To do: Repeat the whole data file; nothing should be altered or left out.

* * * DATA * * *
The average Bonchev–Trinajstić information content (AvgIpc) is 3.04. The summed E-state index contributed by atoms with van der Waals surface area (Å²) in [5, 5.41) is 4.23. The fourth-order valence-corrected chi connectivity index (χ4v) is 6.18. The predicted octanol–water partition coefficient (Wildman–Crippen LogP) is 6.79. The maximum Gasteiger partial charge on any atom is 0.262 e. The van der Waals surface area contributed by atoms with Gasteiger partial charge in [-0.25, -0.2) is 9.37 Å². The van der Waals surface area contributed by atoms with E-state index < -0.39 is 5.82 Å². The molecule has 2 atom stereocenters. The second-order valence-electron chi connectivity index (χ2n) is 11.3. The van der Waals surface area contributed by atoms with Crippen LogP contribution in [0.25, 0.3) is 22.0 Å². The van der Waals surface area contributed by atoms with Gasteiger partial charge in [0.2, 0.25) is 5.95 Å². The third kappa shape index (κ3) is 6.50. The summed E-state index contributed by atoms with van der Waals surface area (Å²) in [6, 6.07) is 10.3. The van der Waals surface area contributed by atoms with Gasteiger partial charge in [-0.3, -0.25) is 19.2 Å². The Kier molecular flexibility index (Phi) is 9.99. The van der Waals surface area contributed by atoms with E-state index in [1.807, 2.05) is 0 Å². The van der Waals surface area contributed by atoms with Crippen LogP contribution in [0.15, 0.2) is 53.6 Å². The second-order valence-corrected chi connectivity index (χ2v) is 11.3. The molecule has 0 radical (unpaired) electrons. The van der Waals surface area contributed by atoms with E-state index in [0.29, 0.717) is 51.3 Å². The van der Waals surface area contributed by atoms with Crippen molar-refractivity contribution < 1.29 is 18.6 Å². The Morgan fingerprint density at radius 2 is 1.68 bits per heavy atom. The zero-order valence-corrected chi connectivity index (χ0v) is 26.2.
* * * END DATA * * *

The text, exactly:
The average Bonchev–Trinajstić information content (AvgIpc) is 3.04. The summed E-state index contributed by atoms with van der Waals surface area (Å²) in [5, 5.41) is 4.23. The fourth-order valence-corrected chi connectivity index (χ4v) is 6.18. The predicted octanol–water partition coefficient (Wildman–Crippen LogP) is 6.79. The maximum Gasteiger partial charge on any atom is 0.262 e. The van der Waals surface area contributed by atoms with Gasteiger partial charge in [-0.25, -0.2) is 9.37 Å². The van der Waals surface area contributed by atoms with E-state index < -0.39 is 5.82 Å². The molecule has 2 atom stereocenters. The second-order valence-electron chi connectivity index (χ2n) is 11.3. The van der Waals surface area contributed by atoms with Crippen LogP contribution in [0.25, 0.3) is 22.0 Å². The van der Waals surface area contributed by atoms with Gasteiger partial charge in [0.2, 0.25) is 5.95 Å². The third kappa shape index (κ3) is 6.50. The summed E-state index contributed by atoms with van der Waals surface area (Å²) in [6, 6.07) is 10.3. The van der Waals surface area contributed by atoms with Gasteiger partial charge in [-0.3, -0.25) is 19.2 Å². The Kier molecular flexibility index (Phi) is 9.99. The van der Waals surface area contributed by atoms with E-state index in [1.807, 2.05) is 0 Å². The van der Waals surface area contributed by atoms with Crippen LogP contribution in [0.15, 0.2) is 53.6 Å². The second-order valence-corrected chi connectivity index (χ2v) is 11.3. The molecule has 0 radical (unpaired) electrons. The van der Waals surface area contributed by atoms with E-state index in [0.29, 0.717) is 51.3 Å². The van der Waals surface area contributed by atoms with Crippen molar-refractivity contribution < 1.29 is 18.6 Å². The Morgan fingerprint density at radius 2 is 1.68 bits per heavy atom. The zero-order valence-corrected chi connectivity index (χ0v) is 26.2.